While I understand why some decide to have a feeding tube removed, I do not condone it. I recently did a paper on euthanasia, and I have seen the terrible consequences. The patients look like skeletons, plastered over with skin. Euthanasia, which comes from the Greek word for "easy death," can be anything but.
I worked for a while as a hospice chaplain, and I can assure you there are cases where removing a feeding tube is the most humane thing we can do.
At the natural end of life, the body no longer can process food and liquids. Forced feeding can cause pain because the body is unable to use the nutrients; they pass through virtually indentical to the way they went it.
Removing a feeding tube in such a case allows God's natural process to take place. A person will lose consciousness and die peacefully.
Please note that I am not talking about those who otherwise would live, but those who are dying and might gain a few extra days or weeks or even months of pain and suffering, such as advanced Alzheimer's patients or those in the final stages of cancer, ALS, etc. At the end of life, there is a natural decline in appetite as the body's organs begin to shut down. It is inhumane to force feed someone who is not lucid and cannot express their wish to be kept alive at this time. It is also expensive and divisive to the family.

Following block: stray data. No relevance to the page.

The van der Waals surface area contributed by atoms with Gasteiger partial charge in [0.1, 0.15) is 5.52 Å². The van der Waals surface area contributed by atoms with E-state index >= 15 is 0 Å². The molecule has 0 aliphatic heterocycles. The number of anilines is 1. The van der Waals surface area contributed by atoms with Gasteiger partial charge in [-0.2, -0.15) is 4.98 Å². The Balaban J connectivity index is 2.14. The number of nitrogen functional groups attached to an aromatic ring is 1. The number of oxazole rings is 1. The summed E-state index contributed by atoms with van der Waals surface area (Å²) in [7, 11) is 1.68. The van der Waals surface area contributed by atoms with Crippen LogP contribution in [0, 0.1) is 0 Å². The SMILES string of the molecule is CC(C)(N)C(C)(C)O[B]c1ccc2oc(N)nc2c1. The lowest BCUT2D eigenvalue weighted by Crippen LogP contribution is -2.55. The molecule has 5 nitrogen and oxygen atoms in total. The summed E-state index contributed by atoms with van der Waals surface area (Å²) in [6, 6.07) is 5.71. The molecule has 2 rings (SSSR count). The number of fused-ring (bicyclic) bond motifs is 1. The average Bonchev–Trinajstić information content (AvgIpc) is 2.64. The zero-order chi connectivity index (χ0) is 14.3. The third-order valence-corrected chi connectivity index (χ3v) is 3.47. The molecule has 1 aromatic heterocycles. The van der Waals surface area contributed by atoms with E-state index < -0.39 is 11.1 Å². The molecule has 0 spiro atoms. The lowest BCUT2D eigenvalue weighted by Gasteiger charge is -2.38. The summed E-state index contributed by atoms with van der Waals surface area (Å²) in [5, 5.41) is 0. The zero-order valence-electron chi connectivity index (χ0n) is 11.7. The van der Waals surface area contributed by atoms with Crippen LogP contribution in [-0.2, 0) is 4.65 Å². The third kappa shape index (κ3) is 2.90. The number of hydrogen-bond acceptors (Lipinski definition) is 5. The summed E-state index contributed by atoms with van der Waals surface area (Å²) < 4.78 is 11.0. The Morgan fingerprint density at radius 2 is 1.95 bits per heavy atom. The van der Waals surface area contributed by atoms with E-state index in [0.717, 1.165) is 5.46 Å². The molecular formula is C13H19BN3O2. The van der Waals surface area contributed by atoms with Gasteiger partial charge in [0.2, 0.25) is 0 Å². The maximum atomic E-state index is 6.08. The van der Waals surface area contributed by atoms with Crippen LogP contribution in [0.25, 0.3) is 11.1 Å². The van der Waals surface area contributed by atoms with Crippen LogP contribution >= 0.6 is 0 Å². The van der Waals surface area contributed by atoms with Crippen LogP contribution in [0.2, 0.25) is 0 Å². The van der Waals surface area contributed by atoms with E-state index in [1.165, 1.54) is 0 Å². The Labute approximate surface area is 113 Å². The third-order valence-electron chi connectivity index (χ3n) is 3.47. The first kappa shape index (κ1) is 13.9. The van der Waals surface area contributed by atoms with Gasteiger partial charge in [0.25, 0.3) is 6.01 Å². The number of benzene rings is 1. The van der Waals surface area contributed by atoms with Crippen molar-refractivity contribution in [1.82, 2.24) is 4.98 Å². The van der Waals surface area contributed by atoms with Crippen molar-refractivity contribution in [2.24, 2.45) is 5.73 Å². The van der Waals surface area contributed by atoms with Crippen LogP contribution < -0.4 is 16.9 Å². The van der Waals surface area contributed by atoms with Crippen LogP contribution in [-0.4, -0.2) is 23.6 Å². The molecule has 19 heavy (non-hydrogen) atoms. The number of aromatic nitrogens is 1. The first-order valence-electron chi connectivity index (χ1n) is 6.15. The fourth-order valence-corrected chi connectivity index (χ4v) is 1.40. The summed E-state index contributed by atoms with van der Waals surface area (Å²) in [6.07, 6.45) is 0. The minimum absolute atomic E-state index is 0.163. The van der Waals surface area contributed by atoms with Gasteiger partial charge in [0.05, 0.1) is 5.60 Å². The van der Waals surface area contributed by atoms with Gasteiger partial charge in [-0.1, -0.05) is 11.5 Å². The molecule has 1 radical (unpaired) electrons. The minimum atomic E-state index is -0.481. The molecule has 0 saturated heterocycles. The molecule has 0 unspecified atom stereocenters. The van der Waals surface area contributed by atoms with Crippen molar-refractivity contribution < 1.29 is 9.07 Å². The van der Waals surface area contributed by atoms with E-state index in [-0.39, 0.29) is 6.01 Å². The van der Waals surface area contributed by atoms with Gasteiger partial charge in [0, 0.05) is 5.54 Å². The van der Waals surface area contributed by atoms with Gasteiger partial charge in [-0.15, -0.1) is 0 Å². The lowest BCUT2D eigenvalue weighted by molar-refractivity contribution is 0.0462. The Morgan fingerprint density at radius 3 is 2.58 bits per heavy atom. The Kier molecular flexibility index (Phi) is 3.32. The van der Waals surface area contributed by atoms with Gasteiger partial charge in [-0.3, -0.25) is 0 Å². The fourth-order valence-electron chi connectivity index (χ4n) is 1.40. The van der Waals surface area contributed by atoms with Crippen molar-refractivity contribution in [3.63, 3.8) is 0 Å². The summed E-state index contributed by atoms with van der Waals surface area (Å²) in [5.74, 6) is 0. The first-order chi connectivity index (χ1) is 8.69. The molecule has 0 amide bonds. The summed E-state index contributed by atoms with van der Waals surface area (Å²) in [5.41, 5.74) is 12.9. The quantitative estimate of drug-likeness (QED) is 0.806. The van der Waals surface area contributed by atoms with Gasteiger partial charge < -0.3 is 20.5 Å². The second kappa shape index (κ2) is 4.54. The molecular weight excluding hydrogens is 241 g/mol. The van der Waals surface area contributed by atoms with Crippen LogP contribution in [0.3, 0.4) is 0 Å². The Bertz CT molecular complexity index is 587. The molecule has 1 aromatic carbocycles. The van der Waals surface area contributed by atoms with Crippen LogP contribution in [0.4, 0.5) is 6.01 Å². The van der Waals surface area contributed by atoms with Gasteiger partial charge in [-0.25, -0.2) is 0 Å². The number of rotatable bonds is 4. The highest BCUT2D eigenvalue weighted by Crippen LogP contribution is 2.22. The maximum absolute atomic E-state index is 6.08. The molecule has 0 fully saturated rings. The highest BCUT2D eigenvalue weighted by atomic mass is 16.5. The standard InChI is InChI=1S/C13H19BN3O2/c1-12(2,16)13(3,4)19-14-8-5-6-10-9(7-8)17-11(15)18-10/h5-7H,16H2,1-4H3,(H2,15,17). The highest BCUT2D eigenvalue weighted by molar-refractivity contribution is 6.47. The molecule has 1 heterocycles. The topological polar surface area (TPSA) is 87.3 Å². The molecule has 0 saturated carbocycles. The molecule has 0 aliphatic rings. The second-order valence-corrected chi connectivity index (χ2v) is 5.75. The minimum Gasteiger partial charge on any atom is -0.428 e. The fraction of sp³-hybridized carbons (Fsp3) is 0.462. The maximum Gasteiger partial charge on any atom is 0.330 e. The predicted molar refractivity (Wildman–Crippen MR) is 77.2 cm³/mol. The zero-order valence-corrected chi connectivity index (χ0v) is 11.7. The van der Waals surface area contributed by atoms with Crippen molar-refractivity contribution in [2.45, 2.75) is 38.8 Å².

Those who are dying should be allowed to die. It is the Christian thing to do.
There is, of course, a very big difference between the cases I am talking about, and the case of Terry Schiavo, or other cases where there is any quality of life whatsoever, or who otherwise would live for a prolonged period. I am speaking of those whose quality of life has already ended and who are being forced to suffer the indignity of artificially prolonged life, often contrary to their expressed wishes, to assuage the guilt of the family, or to allow the doctors to continue billing for their care.
After providing spiritual care to some 400 dying patients and their families, and having carefully examined Church teaching on the matter, I do feel that I am qualified to express an opinion on the issue, but please let me stress that there is a significant difference between ending life (euthanasia) and allowing life to end with dignity as God designed it.